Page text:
Dollar deposits shrink on jitters

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Dollar deposits shrink on jitters


Despite the recent appreciation of the U.S. greenback, the dollar-denominated bank account has actually shrunk as many are concerned about the foreign-exchange volatility.

The Bank of Korea said Monday that the balance of foreign-currency denominated bank deposits as of December amounted to $58.9 billion, which is $2.14 billion less than the previous month or 3.5 percent less.

This was the first time the accounts have fallen below $60 billion since July as deposits have shrunk in the past four months.

Among foreign currencies, the accounts in dollars saw the biggest drop as it was $2.37 billion less than in November to $49.7 billion or a 4.6 percent drop. The U.S. dollar account has been the primary cause of shrinking foreign-currency deposits as it has fallen for four consecutive months.

The U.S. dollar-denominated deposit accounts for the majority of the foreign-currency deposits with 84.3 percent.

Although the central bank said Korean exporters are withdrawing their dollar accounts for trade payments as corporate deposits have shrunk nearly $2 billion in December, individual account holders have also withdrawn $410 million from the dollar-denominated accounts due to increased volatility of the won-dollar exchange.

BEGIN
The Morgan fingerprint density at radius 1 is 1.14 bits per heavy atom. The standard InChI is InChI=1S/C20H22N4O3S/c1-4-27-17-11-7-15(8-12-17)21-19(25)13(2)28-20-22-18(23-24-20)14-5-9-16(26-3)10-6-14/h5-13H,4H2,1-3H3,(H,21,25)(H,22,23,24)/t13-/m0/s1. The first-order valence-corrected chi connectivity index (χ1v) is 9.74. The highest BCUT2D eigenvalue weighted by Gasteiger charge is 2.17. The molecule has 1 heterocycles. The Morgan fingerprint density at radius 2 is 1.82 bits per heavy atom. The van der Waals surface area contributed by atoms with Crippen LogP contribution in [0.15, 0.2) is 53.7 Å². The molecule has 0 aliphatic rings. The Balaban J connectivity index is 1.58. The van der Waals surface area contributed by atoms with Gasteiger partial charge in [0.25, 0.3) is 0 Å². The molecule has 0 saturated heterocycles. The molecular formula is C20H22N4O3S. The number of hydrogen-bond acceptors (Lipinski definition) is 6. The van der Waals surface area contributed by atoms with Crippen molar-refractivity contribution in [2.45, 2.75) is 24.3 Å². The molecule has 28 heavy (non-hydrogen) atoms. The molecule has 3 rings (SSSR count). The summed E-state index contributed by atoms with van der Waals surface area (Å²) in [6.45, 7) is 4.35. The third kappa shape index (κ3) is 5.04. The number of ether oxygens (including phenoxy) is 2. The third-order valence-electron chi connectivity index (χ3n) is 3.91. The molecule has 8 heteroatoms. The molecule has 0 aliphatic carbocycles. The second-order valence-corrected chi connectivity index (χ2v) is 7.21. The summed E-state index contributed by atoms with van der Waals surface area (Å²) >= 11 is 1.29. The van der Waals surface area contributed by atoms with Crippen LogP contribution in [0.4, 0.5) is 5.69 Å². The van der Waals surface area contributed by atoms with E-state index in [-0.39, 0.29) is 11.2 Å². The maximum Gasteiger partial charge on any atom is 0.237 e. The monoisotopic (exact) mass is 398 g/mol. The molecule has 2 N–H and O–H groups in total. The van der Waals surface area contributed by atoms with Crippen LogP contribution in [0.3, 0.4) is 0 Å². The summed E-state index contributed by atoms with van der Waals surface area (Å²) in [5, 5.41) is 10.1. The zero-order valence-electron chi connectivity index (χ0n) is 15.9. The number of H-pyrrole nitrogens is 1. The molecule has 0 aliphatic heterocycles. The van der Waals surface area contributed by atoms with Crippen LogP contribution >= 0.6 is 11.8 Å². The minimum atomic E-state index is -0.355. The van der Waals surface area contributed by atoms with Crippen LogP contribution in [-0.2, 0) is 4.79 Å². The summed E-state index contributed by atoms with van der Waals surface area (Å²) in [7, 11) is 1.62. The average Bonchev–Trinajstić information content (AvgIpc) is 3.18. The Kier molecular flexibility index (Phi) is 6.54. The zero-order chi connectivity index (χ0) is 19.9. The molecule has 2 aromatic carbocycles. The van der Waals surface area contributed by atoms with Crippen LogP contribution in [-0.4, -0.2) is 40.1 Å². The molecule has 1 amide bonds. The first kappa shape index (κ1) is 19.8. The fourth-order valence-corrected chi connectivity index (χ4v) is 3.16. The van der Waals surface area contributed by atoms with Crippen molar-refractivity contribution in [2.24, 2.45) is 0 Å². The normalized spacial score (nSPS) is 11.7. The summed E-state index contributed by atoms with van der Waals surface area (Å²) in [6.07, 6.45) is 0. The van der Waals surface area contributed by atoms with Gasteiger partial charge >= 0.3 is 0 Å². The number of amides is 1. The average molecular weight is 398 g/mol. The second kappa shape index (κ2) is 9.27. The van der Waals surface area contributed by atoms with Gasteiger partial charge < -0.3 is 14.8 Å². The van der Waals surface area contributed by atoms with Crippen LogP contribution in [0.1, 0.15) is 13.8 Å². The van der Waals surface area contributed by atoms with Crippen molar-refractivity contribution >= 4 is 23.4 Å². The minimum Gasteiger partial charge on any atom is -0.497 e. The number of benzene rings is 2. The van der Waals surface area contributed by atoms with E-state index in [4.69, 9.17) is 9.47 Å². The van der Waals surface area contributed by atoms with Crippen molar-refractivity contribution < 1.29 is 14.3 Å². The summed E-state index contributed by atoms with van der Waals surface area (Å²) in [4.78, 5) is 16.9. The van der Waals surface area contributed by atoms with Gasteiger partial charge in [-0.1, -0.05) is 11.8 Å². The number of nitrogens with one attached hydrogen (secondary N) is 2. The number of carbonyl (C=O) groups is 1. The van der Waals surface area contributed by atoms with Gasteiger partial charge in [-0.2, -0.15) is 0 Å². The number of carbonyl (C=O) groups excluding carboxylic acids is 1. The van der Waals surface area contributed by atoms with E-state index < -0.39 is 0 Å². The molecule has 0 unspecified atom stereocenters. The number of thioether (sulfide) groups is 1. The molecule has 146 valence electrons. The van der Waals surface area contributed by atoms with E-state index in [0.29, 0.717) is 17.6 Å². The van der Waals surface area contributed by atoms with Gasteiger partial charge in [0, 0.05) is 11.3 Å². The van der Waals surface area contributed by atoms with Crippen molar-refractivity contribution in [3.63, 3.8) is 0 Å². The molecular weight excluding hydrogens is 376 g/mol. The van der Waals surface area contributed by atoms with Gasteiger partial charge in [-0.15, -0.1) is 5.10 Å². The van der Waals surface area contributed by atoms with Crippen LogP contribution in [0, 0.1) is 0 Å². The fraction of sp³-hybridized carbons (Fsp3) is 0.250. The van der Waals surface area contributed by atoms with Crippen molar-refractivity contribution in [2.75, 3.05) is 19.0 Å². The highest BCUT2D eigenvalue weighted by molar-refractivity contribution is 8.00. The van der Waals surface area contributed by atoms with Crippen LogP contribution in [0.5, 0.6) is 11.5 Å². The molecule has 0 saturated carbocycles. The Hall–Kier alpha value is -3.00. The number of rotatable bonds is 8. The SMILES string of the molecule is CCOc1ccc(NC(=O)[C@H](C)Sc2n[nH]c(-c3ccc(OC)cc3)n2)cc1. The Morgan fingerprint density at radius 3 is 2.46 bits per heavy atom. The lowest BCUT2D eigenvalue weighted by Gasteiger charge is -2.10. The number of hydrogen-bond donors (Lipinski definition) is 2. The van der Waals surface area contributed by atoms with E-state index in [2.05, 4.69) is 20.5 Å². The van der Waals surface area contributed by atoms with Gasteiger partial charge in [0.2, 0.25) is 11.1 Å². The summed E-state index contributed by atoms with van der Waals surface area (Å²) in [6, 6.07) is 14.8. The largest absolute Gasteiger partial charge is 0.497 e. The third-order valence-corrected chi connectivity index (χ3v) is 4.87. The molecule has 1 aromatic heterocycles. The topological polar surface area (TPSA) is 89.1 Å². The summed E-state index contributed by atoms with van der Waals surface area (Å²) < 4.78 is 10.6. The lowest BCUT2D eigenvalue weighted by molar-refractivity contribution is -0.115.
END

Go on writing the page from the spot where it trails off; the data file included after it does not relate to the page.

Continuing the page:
The dollar appreciated largely on rising expectations that the U.S. Federal Reserve will further raise its interest rates as the incoming presidential administration is expected to expand fiscal spending to bolster the U.S. economy. As a result corporate and individual account holders have been selling off their dollar holdings.

“In December there has been movement in the market where people were selling off their dollar holdings in hopes of profiting from the appreciated dollar,” said a BOK official.

Last month, the average won-dollar exchange was 1,181 won against the U.S. greenback, a 1.7 percent depreciation to the 1,161 won in November. The dollar has risen against the Korean currency since September when it was 1,089.70 won on average. Other currency accounts rose in the same period.

The Japanese yen, which is the largest foreign-currency denominated deposit after the U.S. dollar, accounting for 6.2 percent, added $140 million in December compared to the previous month to $3.63 billion. This is a 4 percent increase.

Euro deposits grew $160 million to $2.96 billion, or 5.7 percent increase. Yuan deposits added $140 million to $1.35 billion, to rise 11.6 percent.

When compared to 2015, the foreign deposits increased $380 million compared to the previous year, a turnaround from a $2.58 billion loss in the previous year. This was largely thanks to the $2.41 billion increase in dollar-denominated accounts.

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